This is Memorial Day. It has come to have many meanings for many. It is the remembrance of those lost in battle. It is also regarded as the first day of summer, a season of warmth and relaxation, days of lingering light in the evenings and sunrises that beckon the welcome of another golden promise. This is a day of memories. A long weekend to remember in longing those lost to Life’s battles on the long path we all are treading.
Sorrow is vast. Like the sky at night. Without stars to provoke hope and wonder in the mind, we create our mythologies and faiths out of fear of a starless sky. The impossibility of Nothing is made possible in doubt. And in death.
Her name was Keisha. She was not so much abandoned as marooned at the corner of the street. She was a boy’s dog. In the house down the driveway at the corner. Off to school, she’d hold point on the corner until he returned. And then one day he didn’t return. Or only rarely. His father, a construction worker conned into taking the dog by the job foreman, had found a new woman and had moved, along with the boy, into her house. She owned a small dog. Keisha waited on the corner. Someone would occasionally come to feed her, usually a lesser construction laborer assigned the job. He came with no enthusiasm and then less frequently.
I recognized something in her immediately, from the time I first remember her. She was noble, you can see it here in her picture, but more than that she was soulful. Kind and uncompromising in her will to survive and to be of service as she understood it. One day we could stand her neglect no longer. Our cat, Willow, had implied to us in her subtle manner that we not only should take Keisha into the family, but that we could. She had conferred with the other cat, The Sportsman (or Sporty to his pals), and they had both agreed that Keisha was the kind of dog who could fit into a two-cat household. And so she did.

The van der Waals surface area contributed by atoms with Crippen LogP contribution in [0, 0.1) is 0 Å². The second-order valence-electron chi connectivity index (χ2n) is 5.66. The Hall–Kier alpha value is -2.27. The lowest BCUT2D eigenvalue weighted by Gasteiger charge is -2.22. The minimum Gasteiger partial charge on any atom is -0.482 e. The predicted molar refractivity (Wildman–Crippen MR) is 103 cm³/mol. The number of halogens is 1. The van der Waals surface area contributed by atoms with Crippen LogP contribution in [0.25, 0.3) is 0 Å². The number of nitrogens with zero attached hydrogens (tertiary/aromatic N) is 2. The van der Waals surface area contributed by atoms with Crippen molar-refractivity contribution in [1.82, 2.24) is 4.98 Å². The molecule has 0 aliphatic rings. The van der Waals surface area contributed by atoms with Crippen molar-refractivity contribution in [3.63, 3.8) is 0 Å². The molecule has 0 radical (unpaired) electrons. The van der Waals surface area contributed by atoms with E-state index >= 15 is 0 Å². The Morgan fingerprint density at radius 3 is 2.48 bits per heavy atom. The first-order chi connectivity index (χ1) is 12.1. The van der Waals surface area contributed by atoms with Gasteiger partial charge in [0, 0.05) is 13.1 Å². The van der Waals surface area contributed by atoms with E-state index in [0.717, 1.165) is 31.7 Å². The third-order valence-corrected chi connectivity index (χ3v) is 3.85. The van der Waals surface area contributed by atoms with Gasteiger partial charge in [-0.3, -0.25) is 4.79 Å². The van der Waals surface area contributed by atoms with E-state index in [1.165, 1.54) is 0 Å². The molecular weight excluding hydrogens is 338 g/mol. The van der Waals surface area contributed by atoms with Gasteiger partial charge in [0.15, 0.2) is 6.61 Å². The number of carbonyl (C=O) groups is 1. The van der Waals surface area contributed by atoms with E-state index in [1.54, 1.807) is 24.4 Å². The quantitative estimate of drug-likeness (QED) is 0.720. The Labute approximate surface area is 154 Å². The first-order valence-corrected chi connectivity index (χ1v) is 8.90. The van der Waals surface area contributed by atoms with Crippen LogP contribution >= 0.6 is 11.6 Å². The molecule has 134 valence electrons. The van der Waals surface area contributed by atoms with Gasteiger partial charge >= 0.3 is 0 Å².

She became the guardian of the neighborhood. Free to move around and happy to watch from some slight prominence. Announcing with certainty at the need to alert. She went from liked to beloved in a short period of time. She was a dog who not only deeply appreciated a treat but who could convince you that she needed it. She informed the neighborhood and was rewarded for the kindness in her eyes and the good manners she knew instinctively.
She was really Laurie’s dog. I vied for a while but it was Keisha’s preference. I don’t think she’d been well handled or cared for by males, perhaps with the exception of Shaba, a sled dog type like Keisha and the dominant dog in the area. Well mannered, as well, but with an authority that brooked no disrespect. I think Shaba taught her how to be at home in the community and helped her get her courage. With Laurie she found not only benefactor and friend, but sister.
I say I believe she had not been well-cared for by males in her world not only because of her abandonment but earlier in her life, while a puppy, she had a front toe pulled out that never healed sufficiently to allow full weight bearing. It was claimed to have been an accident resulting from running across the deck but something always remained suspicious. Her spirit defied it but somewhere deep within there was a calloused node of memory. It led her to her preference for women and beyond, to her bond with Laurie. Both runners, they joined together in the freedom of the run, fulfilled in movement.
Over the years the run became a walk. The inability to bear weight on the front foot took a toll on the back leg. Still that character was there, not to be lost. Surgery restored movement and the walk became a deepened bond of companionship and contemplation. You are never alone with a dog who loves you. Hike into desolation, brave the darkest night, the longest trail with a dog who loves you. And who you love. We remind ourselves of a line of Kenneth Patchen’s Love is a beautiful and terrible thing. Until you have understood the terrible-ness of love you have loved in a limited way. Our hearts are annealed in the fires of our attachments. To detach and still love completely is the genius of the spirit. It is valued beyond praise. To turn those knots of grief into radiance for all, the mastery coincident with the state of grace arrived, is wisdom. You only survive love by loving. With the understanding of how to love another we begin to learn to love ourselves. For this purpose what better teachers than dogs?